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Gateway Programme Successful — Report

Gateway programme successful for students, employers, schools — report

The first year of the new Gateway programme has been a great success according to an evaluation report released today by Associate Education (Tertiary Education) Minister Steve Maharey.

Gateway is a new government programme that provides opportunities for senior school students to participate in learning towards national qualifications in real workplaces, and have that learning integrated with their wider courses of study. Gateway caters for over 1,000 students in 24 schools, and involves over 200 employers.

Steve Maharey said he was delighted to read the Gateway Interim Process Evaluation which found a high level of endorsement for Gateway from the three main participant groups – employers, students, and schools.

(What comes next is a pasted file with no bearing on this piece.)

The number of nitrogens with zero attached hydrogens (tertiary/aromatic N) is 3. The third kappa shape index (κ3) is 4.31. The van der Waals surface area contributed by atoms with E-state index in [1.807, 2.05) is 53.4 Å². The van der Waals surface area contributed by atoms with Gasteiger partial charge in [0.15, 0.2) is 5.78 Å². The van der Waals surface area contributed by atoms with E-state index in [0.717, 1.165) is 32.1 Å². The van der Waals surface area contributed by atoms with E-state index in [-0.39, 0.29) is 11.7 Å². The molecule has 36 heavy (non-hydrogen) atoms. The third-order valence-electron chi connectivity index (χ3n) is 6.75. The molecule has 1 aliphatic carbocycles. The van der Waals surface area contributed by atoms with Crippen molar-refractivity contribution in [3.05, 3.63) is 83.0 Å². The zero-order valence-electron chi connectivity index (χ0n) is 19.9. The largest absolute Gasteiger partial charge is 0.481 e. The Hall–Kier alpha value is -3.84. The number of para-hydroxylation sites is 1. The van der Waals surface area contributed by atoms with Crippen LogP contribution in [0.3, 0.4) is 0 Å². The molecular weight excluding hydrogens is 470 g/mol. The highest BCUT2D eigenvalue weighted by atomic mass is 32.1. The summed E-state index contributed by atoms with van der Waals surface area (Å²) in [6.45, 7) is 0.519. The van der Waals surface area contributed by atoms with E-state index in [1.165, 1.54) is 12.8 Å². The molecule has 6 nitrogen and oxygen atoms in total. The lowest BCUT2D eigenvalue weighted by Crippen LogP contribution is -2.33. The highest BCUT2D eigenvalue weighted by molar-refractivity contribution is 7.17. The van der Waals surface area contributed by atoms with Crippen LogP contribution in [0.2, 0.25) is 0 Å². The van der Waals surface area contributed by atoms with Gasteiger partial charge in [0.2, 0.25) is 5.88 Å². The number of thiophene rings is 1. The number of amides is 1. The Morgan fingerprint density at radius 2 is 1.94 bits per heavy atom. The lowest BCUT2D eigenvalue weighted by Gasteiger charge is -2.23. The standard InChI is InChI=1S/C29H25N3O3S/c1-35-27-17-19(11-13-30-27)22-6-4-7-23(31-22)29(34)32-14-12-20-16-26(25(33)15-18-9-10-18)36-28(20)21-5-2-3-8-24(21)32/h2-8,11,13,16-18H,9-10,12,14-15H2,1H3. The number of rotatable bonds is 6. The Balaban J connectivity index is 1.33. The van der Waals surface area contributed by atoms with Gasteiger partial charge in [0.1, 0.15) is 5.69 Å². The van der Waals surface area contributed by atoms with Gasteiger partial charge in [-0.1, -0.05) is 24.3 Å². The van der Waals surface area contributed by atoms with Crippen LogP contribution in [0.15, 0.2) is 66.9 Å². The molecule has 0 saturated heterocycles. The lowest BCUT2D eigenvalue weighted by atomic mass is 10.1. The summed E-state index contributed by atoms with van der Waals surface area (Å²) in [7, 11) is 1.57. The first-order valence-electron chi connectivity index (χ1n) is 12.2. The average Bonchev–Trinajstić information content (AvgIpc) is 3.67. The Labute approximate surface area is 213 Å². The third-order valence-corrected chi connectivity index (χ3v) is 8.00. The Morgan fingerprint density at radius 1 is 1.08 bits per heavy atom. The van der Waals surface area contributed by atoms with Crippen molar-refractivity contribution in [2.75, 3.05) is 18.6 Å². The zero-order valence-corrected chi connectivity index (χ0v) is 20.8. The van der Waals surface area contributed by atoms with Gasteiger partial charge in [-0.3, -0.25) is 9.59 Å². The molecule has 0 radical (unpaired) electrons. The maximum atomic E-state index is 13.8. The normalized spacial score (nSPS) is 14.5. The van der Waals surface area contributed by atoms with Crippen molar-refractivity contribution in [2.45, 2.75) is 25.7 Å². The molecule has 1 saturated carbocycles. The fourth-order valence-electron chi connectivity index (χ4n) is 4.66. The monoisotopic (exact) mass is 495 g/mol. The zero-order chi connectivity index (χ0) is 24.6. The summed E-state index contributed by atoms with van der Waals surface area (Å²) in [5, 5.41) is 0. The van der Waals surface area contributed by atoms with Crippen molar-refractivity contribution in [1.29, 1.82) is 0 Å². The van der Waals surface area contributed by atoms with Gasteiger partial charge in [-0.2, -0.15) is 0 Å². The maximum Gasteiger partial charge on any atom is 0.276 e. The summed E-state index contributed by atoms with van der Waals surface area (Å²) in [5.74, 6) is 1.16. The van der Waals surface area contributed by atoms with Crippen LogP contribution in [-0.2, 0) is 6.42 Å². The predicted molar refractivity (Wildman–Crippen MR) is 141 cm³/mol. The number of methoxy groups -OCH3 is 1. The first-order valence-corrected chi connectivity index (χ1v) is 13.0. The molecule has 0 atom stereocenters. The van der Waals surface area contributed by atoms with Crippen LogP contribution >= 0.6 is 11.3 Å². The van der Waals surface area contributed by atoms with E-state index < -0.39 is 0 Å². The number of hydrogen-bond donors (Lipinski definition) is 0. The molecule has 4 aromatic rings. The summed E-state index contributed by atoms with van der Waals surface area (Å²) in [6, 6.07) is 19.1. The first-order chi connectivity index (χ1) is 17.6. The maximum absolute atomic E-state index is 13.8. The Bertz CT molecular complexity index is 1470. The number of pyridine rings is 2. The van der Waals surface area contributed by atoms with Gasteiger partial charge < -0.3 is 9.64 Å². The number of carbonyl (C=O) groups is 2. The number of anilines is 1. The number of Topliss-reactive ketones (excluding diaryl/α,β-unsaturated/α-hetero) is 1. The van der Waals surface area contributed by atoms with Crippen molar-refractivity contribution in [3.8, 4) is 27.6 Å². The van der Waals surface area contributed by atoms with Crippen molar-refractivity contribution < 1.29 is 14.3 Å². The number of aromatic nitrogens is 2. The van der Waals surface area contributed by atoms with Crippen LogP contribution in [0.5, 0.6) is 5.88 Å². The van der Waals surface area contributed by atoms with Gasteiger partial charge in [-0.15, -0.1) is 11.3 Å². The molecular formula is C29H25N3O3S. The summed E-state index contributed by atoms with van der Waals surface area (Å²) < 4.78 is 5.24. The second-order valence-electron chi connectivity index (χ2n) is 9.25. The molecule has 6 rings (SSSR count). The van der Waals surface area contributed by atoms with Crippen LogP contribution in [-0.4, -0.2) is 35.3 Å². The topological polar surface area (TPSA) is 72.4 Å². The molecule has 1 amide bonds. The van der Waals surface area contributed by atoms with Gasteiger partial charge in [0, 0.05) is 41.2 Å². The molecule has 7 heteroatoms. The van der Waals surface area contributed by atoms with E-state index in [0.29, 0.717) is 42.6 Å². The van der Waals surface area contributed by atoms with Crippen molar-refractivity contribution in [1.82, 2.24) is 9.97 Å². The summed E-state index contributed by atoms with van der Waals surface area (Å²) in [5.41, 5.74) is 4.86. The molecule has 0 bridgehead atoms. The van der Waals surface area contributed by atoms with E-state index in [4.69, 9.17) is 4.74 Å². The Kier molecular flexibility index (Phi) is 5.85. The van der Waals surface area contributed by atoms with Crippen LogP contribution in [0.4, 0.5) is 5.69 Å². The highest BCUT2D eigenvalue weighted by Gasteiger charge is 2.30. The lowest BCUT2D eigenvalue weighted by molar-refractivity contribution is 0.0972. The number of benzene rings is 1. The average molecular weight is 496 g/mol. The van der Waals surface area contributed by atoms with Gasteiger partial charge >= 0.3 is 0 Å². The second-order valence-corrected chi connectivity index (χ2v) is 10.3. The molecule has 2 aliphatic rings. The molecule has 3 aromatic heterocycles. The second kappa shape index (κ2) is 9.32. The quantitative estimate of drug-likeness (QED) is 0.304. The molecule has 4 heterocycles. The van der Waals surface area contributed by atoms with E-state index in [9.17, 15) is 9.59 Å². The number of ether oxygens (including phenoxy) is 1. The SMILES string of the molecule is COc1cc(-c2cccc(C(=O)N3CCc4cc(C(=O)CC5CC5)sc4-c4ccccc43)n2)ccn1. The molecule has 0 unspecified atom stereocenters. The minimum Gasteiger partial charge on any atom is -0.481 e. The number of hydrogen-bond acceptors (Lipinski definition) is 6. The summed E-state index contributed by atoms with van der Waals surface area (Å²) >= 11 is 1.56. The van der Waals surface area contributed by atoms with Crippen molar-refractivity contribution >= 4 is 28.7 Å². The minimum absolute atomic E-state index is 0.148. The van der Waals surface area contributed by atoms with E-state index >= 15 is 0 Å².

“Employers have been very supportive of Gateway. The programme appears to be accessing previously untapped goodwill on the part of employers towards their local school and its students. As Gateway involves additional obligations and effort on the part of employers compared to work experience, this support is particularly gratifying.

“Students’ learning needs are being better met and their achievements can be identified through National Qualifications Framework assessment.

“I have been concerned for some time about the number of young people who don’t make the successful transition from school to work. The Gateway pilots show young people’s transitions are more likely to be successful if they can move from a structured learning environment with support structures to assist them with potential problems or difficulties.

“Schools benefit too. Gateway is enabling pilot schools to be more responsive to students’ learning and transition needs.

“The report shows Gateway is acting as a lever for significant internal change in some pilot schools. As teaching staff go into workplaces, new partnerships between schools and enterprise are being created; and classroom learning is being up-dated and reinforced,” Steve Maharey said.


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